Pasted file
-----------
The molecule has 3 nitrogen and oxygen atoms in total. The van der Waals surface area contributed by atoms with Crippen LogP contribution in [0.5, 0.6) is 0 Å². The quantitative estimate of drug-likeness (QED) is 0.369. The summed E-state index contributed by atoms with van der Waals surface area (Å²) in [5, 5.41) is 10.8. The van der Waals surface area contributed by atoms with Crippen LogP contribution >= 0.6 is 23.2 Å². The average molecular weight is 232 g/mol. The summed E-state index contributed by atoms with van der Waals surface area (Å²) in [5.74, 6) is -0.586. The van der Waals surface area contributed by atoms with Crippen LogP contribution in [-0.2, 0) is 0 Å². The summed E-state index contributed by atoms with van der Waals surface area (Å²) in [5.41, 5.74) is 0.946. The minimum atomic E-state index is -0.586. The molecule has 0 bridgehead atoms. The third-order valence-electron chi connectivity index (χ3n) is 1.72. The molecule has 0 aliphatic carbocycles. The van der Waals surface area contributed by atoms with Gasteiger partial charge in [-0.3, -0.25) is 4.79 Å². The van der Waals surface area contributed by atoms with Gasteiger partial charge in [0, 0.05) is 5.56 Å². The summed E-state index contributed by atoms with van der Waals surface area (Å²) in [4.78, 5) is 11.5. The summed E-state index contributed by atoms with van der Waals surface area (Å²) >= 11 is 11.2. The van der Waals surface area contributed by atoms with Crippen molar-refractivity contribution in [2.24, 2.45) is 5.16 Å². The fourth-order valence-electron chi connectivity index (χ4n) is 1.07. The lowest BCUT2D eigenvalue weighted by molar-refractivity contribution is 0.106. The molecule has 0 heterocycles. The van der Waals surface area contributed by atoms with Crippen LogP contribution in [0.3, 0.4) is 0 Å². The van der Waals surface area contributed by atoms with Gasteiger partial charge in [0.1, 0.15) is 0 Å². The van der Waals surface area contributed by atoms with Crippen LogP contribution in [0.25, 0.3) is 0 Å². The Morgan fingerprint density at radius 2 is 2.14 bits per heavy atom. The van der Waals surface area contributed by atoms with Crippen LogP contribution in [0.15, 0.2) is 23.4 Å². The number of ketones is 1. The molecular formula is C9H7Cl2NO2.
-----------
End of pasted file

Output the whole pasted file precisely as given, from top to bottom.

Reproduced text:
The molecule has 3 nitrogen and oxygen atoms in total. The van der Waals surface area contributed by atoms with Crippen LogP contribution in [0.5, 0.6) is 0 Å². The quantitative estimate of drug-likeness (QED) is 0.369. The summed E-state index contributed by atoms with van der Waals surface area (Å²) in [5, 5.41) is 10.8. The van der Waals surface area contributed by atoms with Crippen LogP contribution >= 0.6 is 23.2 Å². The average molecular weight is 232 g/mol. The summed E-state index contributed by atoms with van der Waals surface area (Å²) in [5.74, 6) is -0.586. The van der Waals surface area contributed by atoms with Crippen LogP contribution in [-0.2, 0) is 0 Å². The summed E-state index contributed by atoms with van der Waals surface area (Å²) in [5.41, 5.74) is 0.946. The minimum atomic E-state index is -0.586. The molecule has 0 bridgehead atoms. The third-order valence-electron chi connectivity index (χ3n) is 1.72. The molecule has 0 aliphatic carbocycles. The van der Waals surface area contributed by atoms with Gasteiger partial charge in [-0.3, -0.25) is 4.79 Å². The van der Waals surface area contributed by atoms with Gasteiger partial charge in [0, 0.05) is 5.56 Å². The summed E-state index contributed by atoms with van der Waals surface area (Å²) in [4.78, 5) is 11.5. The summed E-state index contributed by atoms with van der Waals surface area (Å²) >= 11 is 11.2. The van der Waals surface area contributed by atoms with Crippen molar-refractivity contribution in [2.24, 2.45) is 5.16 Å². The fourth-order valence-electron chi connectivity index (χ4n) is 1.07. The lowest BCUT2D eigenvalue weighted by molar-refractivity contribution is 0.106. The molecule has 0 heterocycles. The van der Waals surface area contributed by atoms with Crippen LogP contribution in [0.3, 0.4) is 0 Å². The van der Waals surface area contributed by atoms with Gasteiger partial charge in [0.1, 0.15) is 0 Å². The van der Waals surface area contributed by atoms with Crippen LogP contribution in [0.25, 0.3) is 0 Å². The Morgan fingerprint density at radius 2 is 2.14 bits per heavy atom. The van der Waals surface area contributed by atoms with Crippen LogP contribution in [0.15, 0.2) is 23.4 Å². The number of ketones is 1. The molecular formula is C9H7Cl2NO2.